Despite a promise to complete the paper in June, Mr Brown's office was still refusing yesterday to say whether it will be on the table when ministers discuss taxation in the Finnish town of Turku on Saturday. As finance ministers prepared for the two-day gathering there was a rebuke from the Finnish presidency of the European Union, and wider irritation at tactics that are seen as an attempt to win time for the UK.
The document is designed to clarify the British position on taxing the interest of savings - a measure the Government has resisted because of fears it could devastate London's lucrative eurobond market. The initiative is part of a package designed to combat unfair or "harmful" tax competition, due to be agreed at the Helsinki summit in December.
The proposed legislation is designed to prevent EU citizens investing in neighbouring countries to escape paying tax on interest in their own. It would force countries either to levy a 20 per cent tax on interest paid to EU citizens who are non-resident, or to inform tax authorities in their native country about their earnings.
The City has claimed that up to 110,000 jobs are at stake. It is mindful of the experience of New York, which dominated eurobond trading before the imposition of a tax resulted in large-scale relocation to London.
Although the momentum behind wider moves to harmonise taxes in the EU has evaporated, most governments, as well as the incoming European Commission, remain committed to the initiative.
In a letter to colleagues the chair of this weekend's meeting, the Finnish finance minister, Sauli Niinisto, argued that "achieving an agreement on the tax package is really a matter of the union's credibility". He added: "In the case that you cannot approve the proposals, I ask you to clarify in detail your difficulties."
Within the EC the irritation with Mr Brown is acute because, without a clear signal from the Chancellor, there is little hope of squaring Luxembourg, the other EU country that has held out over the issue.
An EC official said: "The tax package should be finished by the end of the year. It is important to give a signal that everything is going, and that there is political impetus. If the British document is not presented it will be difficult to give that decision."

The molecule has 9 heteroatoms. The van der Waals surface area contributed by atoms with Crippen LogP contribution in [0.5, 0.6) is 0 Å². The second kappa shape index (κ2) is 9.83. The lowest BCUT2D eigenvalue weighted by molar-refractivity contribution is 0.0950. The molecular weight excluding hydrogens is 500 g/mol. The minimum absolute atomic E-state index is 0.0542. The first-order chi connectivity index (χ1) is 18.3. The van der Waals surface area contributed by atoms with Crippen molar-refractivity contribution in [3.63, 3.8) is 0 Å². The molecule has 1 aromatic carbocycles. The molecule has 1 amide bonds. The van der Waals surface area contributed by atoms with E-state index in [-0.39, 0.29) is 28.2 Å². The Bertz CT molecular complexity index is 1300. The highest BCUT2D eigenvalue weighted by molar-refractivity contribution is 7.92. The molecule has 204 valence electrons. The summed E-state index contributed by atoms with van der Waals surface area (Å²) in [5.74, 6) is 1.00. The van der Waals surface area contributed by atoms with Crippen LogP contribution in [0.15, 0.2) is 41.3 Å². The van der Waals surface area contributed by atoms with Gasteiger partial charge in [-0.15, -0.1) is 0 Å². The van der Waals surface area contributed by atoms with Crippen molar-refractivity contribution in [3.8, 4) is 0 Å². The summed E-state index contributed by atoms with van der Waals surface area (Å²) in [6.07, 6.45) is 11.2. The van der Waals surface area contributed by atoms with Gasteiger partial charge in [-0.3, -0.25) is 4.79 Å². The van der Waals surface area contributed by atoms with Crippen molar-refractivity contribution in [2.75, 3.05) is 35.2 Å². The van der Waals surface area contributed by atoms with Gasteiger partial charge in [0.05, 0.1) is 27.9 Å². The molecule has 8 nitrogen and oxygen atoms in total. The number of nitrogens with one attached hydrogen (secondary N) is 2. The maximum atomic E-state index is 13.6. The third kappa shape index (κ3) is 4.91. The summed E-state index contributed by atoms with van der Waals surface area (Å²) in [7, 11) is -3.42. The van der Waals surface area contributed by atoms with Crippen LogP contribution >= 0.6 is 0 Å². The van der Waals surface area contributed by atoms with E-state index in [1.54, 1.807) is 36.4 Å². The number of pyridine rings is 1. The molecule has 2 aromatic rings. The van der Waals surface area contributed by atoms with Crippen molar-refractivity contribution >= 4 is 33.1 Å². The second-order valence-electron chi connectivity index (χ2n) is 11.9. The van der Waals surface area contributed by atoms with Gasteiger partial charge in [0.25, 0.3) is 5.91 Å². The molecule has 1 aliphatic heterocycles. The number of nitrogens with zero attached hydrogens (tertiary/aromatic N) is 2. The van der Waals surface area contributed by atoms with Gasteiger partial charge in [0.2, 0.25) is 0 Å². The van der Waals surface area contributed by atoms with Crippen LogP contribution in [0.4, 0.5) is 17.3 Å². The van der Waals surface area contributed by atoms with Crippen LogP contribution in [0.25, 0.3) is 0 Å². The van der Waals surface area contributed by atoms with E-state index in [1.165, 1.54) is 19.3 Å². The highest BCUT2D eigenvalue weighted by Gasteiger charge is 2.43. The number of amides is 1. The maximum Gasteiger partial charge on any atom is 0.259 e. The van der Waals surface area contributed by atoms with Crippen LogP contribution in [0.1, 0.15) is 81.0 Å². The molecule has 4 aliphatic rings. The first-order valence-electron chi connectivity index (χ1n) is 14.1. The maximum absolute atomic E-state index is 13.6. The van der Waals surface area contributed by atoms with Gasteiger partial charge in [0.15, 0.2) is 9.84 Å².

The delay may have strained Mr Brown's relations with his European partners but it has probably already achieved its objective. Diplomats and officials say that the refusal of the Treasury to circulate the paper in advance has effectively sabotaged prospects of a genuine discussion on the issue this weekend.
If, as seems likely, Mr Brown produces a paper on Saturday there will not be time for translation or for technical aspects to be checked with national capitals. Reactions will be off-the-cuff rather than considered.
One theory is that, by delaying discussion, the UK can use agreement as a bargaining chip in wider negotiations over the tax package, including the proposed code to outlaw unfair tax competition.
Mr Brown promised to produce the paper in April after winning a concession under which big institutional investors would not be brought into the scope of the measure. Drafts are circulating in Whitehall and Treasury officials are said to be waiting only on Mr Brown's approval.
The most recent work has centred around efforts to define a "threshold" that big institutions would have to pass to win their exemption from the tax measures, differentiating the "wholesale" and "retail" elements of the market. One worry is that smaller investors might combine their holdings to reach the ceiling.
Despite discussions between the Treasury and the Finns yesterday, Mr Brown's office would say only that the Chancellor will "set out clearly" his view on the Eurobond issue, with or without a paper.Reuse content